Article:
Indonesia's SBY says food security must be G20 priority
Indonesian President Susilo Bambang Yudhoyono said Thursday that food security should be a key priority for the G20, warning that soaring food prices could lead to more unrest.
"Indonesia fully supports the prioritisation of food security in the G20 agenda," the president told members of the world political and economic elite gathered at the Swiss ski resort of Davos for the World Economic Forum.
Citing United Nations food agency data, Yudhoyono noted that food prices have reached 2008 prices and "could still go up."
"High food prices impact on inflation but also poverty and hunger which could lead to social and political unrest," he said.
"In the medium and long term, we should be prepared for a growing world population," he added.
Cereal prices reached a record high in 2008, sparking a food crisis and rioting in a number of African countries, as well as in Haiti and in the Philippines.
Violent demonstrations over recent weeks in several countries -- including Tunisia and Algeria -- have been provoked in part by escalating food prices.
Noting that the world population is already approaching seven billion this year and expected to reach nine billion by twenty-forty-five, he warned that a failure to manage resources including food could spark the next conflict.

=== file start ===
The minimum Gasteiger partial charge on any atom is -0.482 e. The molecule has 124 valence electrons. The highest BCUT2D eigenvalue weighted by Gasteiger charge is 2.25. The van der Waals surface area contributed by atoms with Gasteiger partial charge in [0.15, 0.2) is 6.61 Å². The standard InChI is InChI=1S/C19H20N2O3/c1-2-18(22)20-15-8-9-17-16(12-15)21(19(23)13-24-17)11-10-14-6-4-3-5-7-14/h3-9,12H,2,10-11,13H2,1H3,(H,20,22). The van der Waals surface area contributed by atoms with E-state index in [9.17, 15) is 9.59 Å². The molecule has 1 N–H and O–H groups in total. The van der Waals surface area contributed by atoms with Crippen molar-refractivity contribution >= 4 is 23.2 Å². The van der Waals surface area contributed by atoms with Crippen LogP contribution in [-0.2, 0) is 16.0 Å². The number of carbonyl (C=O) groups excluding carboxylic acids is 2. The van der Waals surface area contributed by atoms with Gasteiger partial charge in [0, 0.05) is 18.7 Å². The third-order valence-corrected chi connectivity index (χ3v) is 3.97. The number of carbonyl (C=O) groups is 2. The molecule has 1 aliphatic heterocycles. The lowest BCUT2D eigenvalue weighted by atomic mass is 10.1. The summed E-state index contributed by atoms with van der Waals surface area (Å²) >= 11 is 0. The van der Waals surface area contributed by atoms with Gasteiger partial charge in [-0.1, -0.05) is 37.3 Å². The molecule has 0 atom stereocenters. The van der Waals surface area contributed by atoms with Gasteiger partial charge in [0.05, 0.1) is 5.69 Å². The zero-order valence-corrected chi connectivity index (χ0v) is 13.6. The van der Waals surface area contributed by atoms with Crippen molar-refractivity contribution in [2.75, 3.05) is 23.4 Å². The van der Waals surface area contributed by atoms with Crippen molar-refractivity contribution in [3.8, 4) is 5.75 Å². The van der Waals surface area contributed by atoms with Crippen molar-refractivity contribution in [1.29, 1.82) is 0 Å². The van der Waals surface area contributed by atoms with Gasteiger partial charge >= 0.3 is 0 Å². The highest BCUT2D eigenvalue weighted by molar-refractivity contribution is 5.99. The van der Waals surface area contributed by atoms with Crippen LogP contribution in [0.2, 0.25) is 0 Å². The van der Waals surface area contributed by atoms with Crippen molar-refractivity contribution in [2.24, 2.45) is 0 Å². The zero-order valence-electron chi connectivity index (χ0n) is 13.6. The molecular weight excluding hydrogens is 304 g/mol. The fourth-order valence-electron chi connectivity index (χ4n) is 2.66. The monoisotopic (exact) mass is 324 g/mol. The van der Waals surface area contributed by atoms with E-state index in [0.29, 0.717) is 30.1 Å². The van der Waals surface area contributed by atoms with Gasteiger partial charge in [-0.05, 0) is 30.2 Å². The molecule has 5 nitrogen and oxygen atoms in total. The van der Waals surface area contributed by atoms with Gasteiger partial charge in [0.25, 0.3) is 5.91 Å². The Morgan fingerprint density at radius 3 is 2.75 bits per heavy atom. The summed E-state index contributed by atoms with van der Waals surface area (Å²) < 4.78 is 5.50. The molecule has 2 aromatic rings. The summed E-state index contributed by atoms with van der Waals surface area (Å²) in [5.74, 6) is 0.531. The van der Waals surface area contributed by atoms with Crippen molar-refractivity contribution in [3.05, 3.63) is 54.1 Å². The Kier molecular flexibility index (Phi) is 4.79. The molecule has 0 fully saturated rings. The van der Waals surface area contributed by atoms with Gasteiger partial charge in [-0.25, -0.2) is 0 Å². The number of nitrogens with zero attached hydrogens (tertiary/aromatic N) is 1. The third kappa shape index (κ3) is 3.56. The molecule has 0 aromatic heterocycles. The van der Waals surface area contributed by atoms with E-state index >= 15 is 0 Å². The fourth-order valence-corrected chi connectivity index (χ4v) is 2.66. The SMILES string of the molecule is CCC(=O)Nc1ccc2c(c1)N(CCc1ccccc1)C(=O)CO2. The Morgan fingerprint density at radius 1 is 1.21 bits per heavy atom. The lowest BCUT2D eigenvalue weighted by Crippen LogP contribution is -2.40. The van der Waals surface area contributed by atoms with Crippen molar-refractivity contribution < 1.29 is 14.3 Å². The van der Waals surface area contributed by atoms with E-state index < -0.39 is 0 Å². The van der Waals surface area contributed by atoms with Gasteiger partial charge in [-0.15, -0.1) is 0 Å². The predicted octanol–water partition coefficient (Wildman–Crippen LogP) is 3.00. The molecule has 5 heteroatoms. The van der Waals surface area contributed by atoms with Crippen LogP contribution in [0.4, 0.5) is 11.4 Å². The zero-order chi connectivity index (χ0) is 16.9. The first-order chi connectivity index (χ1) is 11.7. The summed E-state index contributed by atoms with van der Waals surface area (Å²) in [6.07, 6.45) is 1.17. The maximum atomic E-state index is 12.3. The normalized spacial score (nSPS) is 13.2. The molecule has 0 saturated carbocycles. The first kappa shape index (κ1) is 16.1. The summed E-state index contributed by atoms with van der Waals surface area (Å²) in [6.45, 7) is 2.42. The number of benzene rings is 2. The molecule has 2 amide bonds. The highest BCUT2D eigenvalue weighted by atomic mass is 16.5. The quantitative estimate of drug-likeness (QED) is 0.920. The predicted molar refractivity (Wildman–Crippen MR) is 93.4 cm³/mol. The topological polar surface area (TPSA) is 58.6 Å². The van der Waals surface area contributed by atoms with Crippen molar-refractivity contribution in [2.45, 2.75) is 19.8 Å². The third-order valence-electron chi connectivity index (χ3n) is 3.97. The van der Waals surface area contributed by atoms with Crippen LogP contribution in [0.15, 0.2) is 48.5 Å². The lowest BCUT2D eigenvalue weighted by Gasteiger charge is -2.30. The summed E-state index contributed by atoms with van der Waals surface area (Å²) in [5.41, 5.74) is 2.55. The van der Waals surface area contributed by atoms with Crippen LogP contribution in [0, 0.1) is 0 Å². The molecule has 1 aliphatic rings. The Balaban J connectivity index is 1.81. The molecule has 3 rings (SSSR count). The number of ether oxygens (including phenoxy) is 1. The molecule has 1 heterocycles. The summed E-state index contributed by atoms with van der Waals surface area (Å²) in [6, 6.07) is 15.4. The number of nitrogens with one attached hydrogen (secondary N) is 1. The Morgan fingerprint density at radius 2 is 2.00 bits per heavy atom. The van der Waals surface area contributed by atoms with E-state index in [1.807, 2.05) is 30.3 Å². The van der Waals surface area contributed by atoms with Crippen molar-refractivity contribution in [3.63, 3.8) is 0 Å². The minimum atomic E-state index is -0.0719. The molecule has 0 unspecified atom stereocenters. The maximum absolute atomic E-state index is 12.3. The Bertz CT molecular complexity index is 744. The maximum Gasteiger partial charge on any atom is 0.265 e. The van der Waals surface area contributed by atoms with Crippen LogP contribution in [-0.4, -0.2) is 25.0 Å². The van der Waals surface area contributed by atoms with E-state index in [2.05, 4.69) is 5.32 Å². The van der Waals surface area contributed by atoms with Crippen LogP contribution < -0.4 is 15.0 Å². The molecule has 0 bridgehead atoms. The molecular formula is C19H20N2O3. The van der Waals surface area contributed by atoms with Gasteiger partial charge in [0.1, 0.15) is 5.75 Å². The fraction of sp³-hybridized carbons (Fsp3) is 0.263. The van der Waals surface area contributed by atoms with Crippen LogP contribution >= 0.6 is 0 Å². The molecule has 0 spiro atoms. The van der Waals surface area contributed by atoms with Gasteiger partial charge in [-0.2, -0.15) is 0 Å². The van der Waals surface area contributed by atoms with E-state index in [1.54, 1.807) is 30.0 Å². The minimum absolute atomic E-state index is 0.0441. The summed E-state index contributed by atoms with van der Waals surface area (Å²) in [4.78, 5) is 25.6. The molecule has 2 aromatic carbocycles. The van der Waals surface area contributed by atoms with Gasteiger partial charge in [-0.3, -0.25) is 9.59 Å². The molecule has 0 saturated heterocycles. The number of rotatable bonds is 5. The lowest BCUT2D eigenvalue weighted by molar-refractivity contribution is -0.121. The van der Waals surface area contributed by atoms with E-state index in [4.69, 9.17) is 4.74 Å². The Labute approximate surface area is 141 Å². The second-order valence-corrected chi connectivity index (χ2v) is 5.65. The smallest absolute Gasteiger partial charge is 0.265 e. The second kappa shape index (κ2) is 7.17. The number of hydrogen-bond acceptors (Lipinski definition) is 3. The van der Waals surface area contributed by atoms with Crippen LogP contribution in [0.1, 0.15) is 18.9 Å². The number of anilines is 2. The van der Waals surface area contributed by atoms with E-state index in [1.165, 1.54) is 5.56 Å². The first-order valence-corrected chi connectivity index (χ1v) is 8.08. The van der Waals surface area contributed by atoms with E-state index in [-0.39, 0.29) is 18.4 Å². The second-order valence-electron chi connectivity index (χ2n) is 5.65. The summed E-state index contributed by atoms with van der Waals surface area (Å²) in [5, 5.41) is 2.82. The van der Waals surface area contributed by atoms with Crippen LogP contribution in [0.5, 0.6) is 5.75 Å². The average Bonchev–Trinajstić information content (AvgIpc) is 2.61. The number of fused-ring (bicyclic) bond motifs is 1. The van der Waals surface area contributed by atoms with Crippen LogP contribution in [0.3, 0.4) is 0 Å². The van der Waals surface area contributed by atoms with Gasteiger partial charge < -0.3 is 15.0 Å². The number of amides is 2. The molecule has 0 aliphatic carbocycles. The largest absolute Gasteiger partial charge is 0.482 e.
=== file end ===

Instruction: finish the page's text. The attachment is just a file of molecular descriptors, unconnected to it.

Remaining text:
"The next economic war or conflict can be over the scarce resources if we do not manage it together," Yudhoyono said.
The Indonesian president also pointed out that Asia is undergoing a resurgence which would "redefine global affairs."
"I let the pundits debate if we are on the threshold of an Asian century," he said.
"One thing is indisputable, Asia is undergoing rapid and strong, economic, social cultural and strategic resurgence, the sums of which is certain to redefine global afairs."
Yudhoyono, whose country is chairing the Association of South-east Asian Nations this year, said that Asia is "more than China, Japan and India."
"If you think of Asia, also think of Indonesia and ASEAN," he insisted, stressing that Indonesia would "feature prominently in Asia's renaissance."
But with Asia's rise, countries in the region should also be allowed to deal with their own problems through regional groupings, as the European Union is taking the lead on the debt crisis, he said.
The World Economic Forum opened Wednesday with executives highlighting a power shift from the advanced world to emerging markets.
© 2011 AFP